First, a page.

Wednesday, November 7, 2012

Tone, mood, atmosphere and voice: Creating them in your writing (Resurrection Blogfest)

Resurrection Blogfest
As you can probably see from the lack of posts (and friends haha), this blog is in it's infancy. I have however ran numerous blogs before, so I thought I'd pick a popular post from my old blog for Mina Lobo's resurrection blogfest.

When defining the steampunk genre, it is important to realise that tone, mood, atmosphere and voice make up a huge part of it. If you are writing steampunk yourself, you may find that without the correct use of these elements your work falls flat and doesn't feel at all "steampunk" no matter how many cogs you throw at it.


Steampunk writing tone
Tone, atmosphere, and mood are often confused with one another. "Tone" is thewriter's attitude that is expressed in the writing.

For example, the tone could be suspenseful, because the author holds back certain information to create this feeling.

Tone is also generally thought of as describing the work as a whole, rather than a particular section.

How do you create tone in your writing?

It helps to decide what kind of tone you want. Often it depends on the genre. If its a mystery novel, then the tone should be suspenseful, if its a romance novel then its likely that you'll want a certain amount of sexual tension. In the case of steampunk, the tone may depend on what subgenres you have in your work, but generally steampunk is very action based, so your tone would reflect that. It's often more the plot than the actual word choice that creates this tone, as the plot generally builds up to a climax that reveals it.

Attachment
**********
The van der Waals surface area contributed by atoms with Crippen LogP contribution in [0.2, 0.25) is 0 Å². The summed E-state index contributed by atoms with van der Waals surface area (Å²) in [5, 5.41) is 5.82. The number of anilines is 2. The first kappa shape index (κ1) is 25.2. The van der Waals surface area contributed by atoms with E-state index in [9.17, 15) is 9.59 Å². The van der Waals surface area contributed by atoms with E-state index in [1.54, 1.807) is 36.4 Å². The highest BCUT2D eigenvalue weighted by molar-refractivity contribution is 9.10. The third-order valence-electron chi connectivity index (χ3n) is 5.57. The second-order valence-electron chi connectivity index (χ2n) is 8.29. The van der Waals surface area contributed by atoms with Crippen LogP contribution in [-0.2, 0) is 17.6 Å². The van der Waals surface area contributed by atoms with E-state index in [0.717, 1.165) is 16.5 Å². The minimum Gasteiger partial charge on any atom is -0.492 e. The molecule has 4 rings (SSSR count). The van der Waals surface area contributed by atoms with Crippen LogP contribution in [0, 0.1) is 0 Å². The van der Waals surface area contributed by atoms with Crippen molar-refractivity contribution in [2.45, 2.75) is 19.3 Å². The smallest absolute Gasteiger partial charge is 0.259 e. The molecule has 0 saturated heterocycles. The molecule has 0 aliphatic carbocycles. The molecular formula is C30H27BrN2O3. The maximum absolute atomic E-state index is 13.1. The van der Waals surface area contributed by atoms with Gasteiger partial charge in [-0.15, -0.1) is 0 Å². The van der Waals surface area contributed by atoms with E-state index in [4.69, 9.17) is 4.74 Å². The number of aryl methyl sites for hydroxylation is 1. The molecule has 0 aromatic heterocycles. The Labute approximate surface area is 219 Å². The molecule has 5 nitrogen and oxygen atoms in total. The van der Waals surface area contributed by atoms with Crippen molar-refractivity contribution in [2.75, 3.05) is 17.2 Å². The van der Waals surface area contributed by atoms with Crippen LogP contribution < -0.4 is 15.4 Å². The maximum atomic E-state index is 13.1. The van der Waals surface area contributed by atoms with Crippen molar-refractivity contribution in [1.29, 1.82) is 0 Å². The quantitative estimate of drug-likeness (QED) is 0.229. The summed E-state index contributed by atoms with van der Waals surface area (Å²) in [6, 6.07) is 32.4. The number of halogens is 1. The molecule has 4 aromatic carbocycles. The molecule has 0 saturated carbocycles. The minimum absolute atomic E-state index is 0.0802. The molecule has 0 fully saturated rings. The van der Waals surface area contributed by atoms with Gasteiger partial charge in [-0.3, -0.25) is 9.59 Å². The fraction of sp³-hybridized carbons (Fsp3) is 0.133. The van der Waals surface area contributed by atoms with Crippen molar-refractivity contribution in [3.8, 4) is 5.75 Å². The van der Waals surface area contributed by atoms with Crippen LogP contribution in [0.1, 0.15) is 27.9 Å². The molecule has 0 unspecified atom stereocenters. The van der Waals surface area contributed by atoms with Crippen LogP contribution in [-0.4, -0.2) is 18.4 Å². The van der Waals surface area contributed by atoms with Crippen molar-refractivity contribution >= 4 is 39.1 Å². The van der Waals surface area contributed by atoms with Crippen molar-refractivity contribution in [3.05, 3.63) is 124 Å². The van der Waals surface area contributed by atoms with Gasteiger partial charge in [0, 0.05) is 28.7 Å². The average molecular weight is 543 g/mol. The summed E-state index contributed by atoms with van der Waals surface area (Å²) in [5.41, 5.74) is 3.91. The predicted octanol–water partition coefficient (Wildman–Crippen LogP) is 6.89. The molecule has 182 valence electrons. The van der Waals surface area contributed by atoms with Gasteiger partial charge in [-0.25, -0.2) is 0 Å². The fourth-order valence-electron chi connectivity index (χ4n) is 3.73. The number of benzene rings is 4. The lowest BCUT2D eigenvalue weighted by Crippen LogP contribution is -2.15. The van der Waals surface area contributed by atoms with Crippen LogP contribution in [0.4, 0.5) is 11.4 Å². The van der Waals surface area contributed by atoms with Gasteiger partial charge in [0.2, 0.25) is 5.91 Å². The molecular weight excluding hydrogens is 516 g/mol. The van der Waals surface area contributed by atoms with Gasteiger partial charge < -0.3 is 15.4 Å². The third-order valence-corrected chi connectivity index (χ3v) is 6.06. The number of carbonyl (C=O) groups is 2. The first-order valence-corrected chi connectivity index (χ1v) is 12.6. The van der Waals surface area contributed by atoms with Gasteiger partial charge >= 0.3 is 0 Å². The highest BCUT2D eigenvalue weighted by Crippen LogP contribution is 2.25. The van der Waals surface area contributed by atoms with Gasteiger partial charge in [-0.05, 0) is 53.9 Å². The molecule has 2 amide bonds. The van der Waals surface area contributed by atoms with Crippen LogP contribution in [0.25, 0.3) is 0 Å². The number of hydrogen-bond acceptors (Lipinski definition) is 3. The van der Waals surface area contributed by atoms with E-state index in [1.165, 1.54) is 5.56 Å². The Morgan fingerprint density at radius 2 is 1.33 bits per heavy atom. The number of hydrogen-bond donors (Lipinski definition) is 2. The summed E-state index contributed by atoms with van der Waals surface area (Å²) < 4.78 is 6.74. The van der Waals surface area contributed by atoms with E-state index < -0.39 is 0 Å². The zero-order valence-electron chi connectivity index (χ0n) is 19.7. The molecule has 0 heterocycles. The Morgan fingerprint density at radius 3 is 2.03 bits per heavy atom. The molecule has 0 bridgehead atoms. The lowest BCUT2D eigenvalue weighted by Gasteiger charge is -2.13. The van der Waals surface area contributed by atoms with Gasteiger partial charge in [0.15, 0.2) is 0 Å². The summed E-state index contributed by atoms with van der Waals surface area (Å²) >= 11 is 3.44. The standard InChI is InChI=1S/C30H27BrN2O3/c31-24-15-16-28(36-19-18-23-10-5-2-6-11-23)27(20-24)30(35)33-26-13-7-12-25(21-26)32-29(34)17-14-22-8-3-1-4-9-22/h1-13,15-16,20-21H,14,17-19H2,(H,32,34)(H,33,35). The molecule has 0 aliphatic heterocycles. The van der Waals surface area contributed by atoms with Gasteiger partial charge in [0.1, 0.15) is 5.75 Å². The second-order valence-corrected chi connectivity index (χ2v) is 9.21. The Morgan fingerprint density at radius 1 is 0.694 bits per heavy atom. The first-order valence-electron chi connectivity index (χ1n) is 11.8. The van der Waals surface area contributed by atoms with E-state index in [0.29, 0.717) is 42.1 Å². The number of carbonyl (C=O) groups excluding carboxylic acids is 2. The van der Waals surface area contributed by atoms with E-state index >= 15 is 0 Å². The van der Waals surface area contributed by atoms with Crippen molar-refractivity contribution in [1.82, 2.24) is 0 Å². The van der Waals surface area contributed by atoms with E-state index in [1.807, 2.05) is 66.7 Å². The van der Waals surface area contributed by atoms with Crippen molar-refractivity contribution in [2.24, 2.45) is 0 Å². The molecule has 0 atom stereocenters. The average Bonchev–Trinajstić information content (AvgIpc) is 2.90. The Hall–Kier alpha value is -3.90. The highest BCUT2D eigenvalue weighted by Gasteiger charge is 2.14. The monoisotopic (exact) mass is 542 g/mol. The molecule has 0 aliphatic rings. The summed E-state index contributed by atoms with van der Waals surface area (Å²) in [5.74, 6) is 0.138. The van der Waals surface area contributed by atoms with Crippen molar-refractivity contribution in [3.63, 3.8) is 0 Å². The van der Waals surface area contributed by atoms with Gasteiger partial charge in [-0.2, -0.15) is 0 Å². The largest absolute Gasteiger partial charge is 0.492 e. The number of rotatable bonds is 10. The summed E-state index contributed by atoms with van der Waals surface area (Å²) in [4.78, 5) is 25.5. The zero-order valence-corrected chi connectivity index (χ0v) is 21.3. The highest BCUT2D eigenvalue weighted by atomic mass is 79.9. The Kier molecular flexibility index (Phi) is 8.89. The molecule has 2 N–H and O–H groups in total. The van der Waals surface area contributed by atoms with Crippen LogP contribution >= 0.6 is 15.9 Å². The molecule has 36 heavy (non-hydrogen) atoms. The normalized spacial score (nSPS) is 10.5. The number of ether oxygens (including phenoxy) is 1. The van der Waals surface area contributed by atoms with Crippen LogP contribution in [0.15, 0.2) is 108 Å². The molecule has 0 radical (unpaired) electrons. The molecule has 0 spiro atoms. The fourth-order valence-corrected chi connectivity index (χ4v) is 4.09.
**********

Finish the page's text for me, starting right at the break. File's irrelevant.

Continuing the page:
Steampunk writing mood

While "tone" is the writer's attitude, "mood" is the feeling the reader gets from the writing. While tone often describes the writing overall, the mood of a piece of writing can change throughout it. For example, at the death of a character the mood could be depressed or sad, but at the discovery of a long lost friend, the mood could be upbeat and joyful. A readers mood often goes hand in hand with a characters, if the character-reader relationship is strong enough.

How do you create mood in your writing?

While tone is often created using plot devices, mood comes more from word choice and sentence structure. Mood can be created in descriptions of the surroundings, feelings of the characters and actions that take place. Choosing appropriate words for different events will create the mood that is right for a particular scene.


Steampunk Writing atmosphere
The definition of "atmosphere" is debatable. Some say that it is the overall feeling created from the tone and mood, but others argue that it is the emotions and feeling created from the character. I prefer the character definition, and regardless of how a characters mood reflects on a readers, it is important to think about.

For example:

"I bounced on the balls of my feet on the platform and tucked a stray curl into my hat, resisting the urge to pull away from Aunt's firm grip on my elbow. But then he stepped off the train and impropriety went out the window. "Papa!" I cried out, pulling off my hat and waving it in the air in greeting, letting my carefully tamed curls loose before running towards him."

hopefully invokes an atmosphere of excitement in the writing, which is what the character is feeling.

How do you create atmosphere in your writing?